Next I turned to an anthology of steampunk short stories, Extraordinary Engines, as I figured if they got picked then someone out there has approved of them.  (The cover doesn't have any gears on it, so the publishers made sure to put "steampunk" in the subtitle so that you could be sure.)  Some of these were fairly good, but this is when I really started noting the weirdness of steampunk authors.  I don't know how to describe what it is, but it's a kind of anti-cultural immaturity.  Maybe immaturity captures it most; the themes and ideas of the stories seem more like something I would have thought of when I was 14.  Maybe it is because the steampunk readership bizarrely seems to intersect with the Lovecraft fanship?  I don't want to totally dismiss the anthology; even the bad stories offered interesting insights.  It wasn't even so much that the stories were bad, but rather marred by singular failures in developing concepts and plots and having good resolutions.  Maybe, being short stories, they were previously unpublished and never got subjected to critical editorial reviewers?  Maybe the only people to review were too concerned with the writer's emotions to be pushy about problems to be fixed?

Still, I would recommend this collection, because, as I said, some of the ideas in some of the stories are very intriguing, if underdeveloped.

However, I don't think it satisfies my bet.

Another short story comes to mind, called "The Maiden Flight of McCauley's Bellerophon".  This was from a different collection entirely, and might not technically count as steampunk, being set in the 1980's or 90's.  However, it tracks the history of a totally bizarre machine that belongs in a Jules Verne novel.  The Bellerophon was some sort of early flying machine that rivaled the Wright Brothers, and is described as some sort of bicycle with impossible, ridiculous wings of every design and type flapping off of it to keep it in flight.  The idea of fantastical inventions and possibilities of discovery is very present in the story.  I recommend it.

One book worth mentioning, if not entirely appropriately, was Brandon Sanderson's Way of Kings.  I have had another argument with another friend that this series isn't really fantasy fiction so much as a pre-industrial steampunk.  I stick to it.  I think that Sanderson is moving the series in a direction where fabrials are becoming more important and more useful, accomplishing more tasks that we would recognize as modern inventions.  Right now, the story is in the Galileo and DaVinci stage of development (loosely speaking), but as people figure out how Stormlight works, we are going to see more complicated automatons appear that use it as a power source.  That is, Maxwells and Faradays -- and then Edisons and Teslas -- are going to appear in later volumes and revolutionize society with new inventions using Stormlight.  We've already seen two monks discover the Uncertainty Principle as it applies to spren.  The atheist woman has figured out how to transmutate without a fabrial.  Maybe more developments will come?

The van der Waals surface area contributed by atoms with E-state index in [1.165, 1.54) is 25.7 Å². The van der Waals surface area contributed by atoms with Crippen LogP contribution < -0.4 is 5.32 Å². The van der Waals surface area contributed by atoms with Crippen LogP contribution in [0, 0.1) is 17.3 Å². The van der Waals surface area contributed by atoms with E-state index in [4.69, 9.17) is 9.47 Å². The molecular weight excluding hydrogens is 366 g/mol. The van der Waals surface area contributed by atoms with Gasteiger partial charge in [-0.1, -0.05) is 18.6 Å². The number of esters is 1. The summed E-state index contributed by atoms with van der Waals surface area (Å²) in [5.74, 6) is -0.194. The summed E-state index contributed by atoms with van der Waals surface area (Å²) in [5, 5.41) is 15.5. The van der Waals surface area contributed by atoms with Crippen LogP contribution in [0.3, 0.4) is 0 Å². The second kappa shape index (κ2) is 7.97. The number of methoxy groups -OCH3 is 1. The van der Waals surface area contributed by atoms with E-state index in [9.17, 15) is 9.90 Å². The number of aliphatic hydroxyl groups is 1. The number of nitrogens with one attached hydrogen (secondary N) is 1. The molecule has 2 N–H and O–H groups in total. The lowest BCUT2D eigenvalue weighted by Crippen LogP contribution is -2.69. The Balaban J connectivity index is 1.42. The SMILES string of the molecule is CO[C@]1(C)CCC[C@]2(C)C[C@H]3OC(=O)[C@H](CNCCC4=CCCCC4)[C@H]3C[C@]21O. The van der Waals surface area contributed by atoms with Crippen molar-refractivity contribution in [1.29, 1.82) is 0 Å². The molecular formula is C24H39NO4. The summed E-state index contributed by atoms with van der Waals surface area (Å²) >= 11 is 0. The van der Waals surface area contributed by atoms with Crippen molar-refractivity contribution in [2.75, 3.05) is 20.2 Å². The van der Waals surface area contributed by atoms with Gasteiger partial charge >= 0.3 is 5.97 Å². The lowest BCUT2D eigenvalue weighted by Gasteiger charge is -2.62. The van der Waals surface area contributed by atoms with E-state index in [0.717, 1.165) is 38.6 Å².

If I am correct, and this series is "secretly steampunk" or is becoming steampunk, then this will be a good steampunk book and will win the bet.  I've heard that Sanderson has written explicitly steampunk works, and I intend to read these when my To Read stack is shorter.

Next, I looked towards Girl Genius.  This series has won multiple Hugo awards, and really is often used as a defining example of what steampunk is.  If there is going to be a good steampunk novel, it will be this.  (And there are gears on the cover, so you know it's steampunk!)

Bookstores do this idiotic thing, of never ever having the first book in a series.  I understand they can't stock every book in every series, but it seems like they should always have at least the first book... especially when they have every other book in the same series.  So when I went to buy the novel, all they had was Clockwork Princess, and not Airship City.

So I spent the next few days (literally, the entire day) on my computer scrolling through the entire back-archives of the webcomic.

My first impression was that all these chicks have massive breasts.  Seriously.  Every single female in the world is at least a size D.  It's crazy.  How do the men function in this world?  Did they just get used to it?  How do the women walk?  Do they have iron spinal columns?  And the amount of fan service gets to be a bit much -- like, "oh gee whiz, he mixed up the bomb with the clothes-incinerator".  Maybe in the novel versions, this won't be as distracting?

Aside from that, the first few volumes were incredible.  It deserves to be considered the quintessential steampunk work, because it gets that whole sense of discovery and fantastical engineering wonderfully.